Jan 4, 2008 — First-Time Grant Empowers Larger Number of Students to Perform Hands-on Volunteer Work in Needy Communities
New York, NY, January 14, 2008 – Each year more than 900 Yeshiva University undergraduates participate in a wide variety of service programs through YU’s Center for the Jewish Future (CJF). In recognition of this significant commitment to providing service programs to the Jewish community and to humanity, the CJF has been awarded a first-time grant of $168,000 from the Charles and Lynn Schusterman Family Foundation for service-focused alternative winter and summer break programs.
The grant will support the CJF’s Student Service Corps of more than 80 students who participate annually in winter and summer break volunteer service and learning trips to Israel and the West and East coasts. The YU programs will include students from other college campuses in the New York metropolitan area.
“Many students want an alternative to typical winter break activities,” said Lynn Schusterman, chair of the Schusterman Family Foundation. “They want to lead and they want to make a difference. Whether here in the US or overseas, these volunteer opportunities can transform the lives of those served, as well as those who serve.”
“This grant, the first gift the Schusterman Foundation has ever given to YU, will enable us to increase the number of students engaging in community service by more than 30 percent,” said Rabbi Kenneth Brander, dean of CJF. “That means more students seeing firsthand the impact of tikkun olam (repairing the world), learning leadership skills, and exploring these ideals as mandated by Jewish tradition.”
In the past, budget constraints limited the number of students the CJF could enlist for these trips. “The demand from students wanting to join our Service Corps exceeded the number of students we could accept,” said Rabbi Brander. “Now this grant from the Schusterman Foundation has made the opportunity available to a significantly larger group of students.”
Three of the four alternative winter-break programs being run by the CJF this January are cosponsored by the Schusterman Foundation.
Twenty-six students will travel to the West Coast, where they will perform 26 hours of volunteer service to benefit needy communities and the environment. The group will roll up their sleeves and paint a classroom for teens from single-parent households, build park benches in a low income Hispanic community, work in a food bank and soup kitchen, and plant native coastal dune plants in habitat restoration areas. Study sessions will revolve around Jewish responses to the complex social and economic issues facing local communities, for example the plight of undocumented workers, which they will discuss with UCLA Hillel students of diverse Jewish backgrounds. The students will also help run a Tu’Bshvat Environment Program in partnership with the Jewish National Fund at the Shalhevet School, Oakland Hebrew Day School, and South Peninsula Hebrew Day School.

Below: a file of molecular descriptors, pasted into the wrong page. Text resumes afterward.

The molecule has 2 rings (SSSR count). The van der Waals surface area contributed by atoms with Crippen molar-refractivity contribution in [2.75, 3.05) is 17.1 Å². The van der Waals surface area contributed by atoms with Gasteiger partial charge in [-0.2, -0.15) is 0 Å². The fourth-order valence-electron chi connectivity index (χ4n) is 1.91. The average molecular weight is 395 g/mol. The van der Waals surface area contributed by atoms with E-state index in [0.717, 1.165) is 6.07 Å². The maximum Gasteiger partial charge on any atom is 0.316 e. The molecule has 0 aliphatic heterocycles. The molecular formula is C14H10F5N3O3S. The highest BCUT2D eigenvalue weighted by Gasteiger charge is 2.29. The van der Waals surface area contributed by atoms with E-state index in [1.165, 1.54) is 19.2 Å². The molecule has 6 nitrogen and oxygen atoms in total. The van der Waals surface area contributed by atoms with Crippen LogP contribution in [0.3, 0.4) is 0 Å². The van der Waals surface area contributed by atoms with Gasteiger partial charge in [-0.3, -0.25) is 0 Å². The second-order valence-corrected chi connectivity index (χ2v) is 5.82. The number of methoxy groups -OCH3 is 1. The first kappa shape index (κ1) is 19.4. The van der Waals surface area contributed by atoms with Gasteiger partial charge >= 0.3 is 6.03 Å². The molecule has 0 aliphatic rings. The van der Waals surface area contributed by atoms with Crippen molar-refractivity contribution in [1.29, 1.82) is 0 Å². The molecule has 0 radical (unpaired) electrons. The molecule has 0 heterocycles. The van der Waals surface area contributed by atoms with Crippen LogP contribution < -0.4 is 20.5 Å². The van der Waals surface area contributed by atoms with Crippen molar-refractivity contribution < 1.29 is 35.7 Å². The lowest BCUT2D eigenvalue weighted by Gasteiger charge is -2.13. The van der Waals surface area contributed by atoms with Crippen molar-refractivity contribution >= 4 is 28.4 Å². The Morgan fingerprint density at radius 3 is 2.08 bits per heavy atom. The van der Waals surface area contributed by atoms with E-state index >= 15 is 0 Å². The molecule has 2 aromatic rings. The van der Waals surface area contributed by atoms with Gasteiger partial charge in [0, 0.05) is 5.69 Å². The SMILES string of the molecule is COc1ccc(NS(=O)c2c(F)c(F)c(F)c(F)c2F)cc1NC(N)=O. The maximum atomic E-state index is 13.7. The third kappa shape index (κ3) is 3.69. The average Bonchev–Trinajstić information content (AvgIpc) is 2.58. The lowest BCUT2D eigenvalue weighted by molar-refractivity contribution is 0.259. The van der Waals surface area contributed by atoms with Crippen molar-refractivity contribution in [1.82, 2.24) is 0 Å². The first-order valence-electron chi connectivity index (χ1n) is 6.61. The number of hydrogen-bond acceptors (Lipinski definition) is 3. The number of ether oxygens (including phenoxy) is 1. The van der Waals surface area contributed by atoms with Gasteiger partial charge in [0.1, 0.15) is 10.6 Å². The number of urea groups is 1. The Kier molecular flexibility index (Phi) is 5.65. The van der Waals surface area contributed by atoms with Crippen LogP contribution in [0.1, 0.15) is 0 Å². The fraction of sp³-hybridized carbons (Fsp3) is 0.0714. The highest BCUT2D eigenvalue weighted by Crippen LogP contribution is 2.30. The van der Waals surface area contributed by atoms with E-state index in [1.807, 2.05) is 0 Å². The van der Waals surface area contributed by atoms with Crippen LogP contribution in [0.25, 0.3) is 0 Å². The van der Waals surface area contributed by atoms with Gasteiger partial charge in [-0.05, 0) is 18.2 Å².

YU’s Student Service Corps Winter Break in northern Israel is comprised of two theme-based programs in which 40 students, 20 men and 20 women, will participate. Service and learning components will address important issues in contemporary Israeli society. This year the theme is shmitta, the sabbatical year occurring every seven years in which, according to Jewish law, farmland must remain fallow.
Program activities will focus on issues of food distribution, poverty, distribution of wealth, the environment, the relationship between secular and religious communities in Israel, and the impact shmitta is having on the various segments of the Jewish population. This aspect of the Israel trip will allow students to interact with and work alongside a cross-section of Israeli society. Students spend a minimum of 25 hours in direct service.
The students will also study the laws of shmitta with various Judaic scholars, including Rabbi Zvi Sobolofsky, rosh yeshiva at Rabbi Isaac Elchanan Theological Seminary, and Rabbi Zev Reichman, director of YU’s Mechinah Program.
“Our students will be exposed to many sectors of Israeli society through the lens of mitzvot (good deeds) coming to life,” said Shuki Taylor, CJF project coordinator in Israel.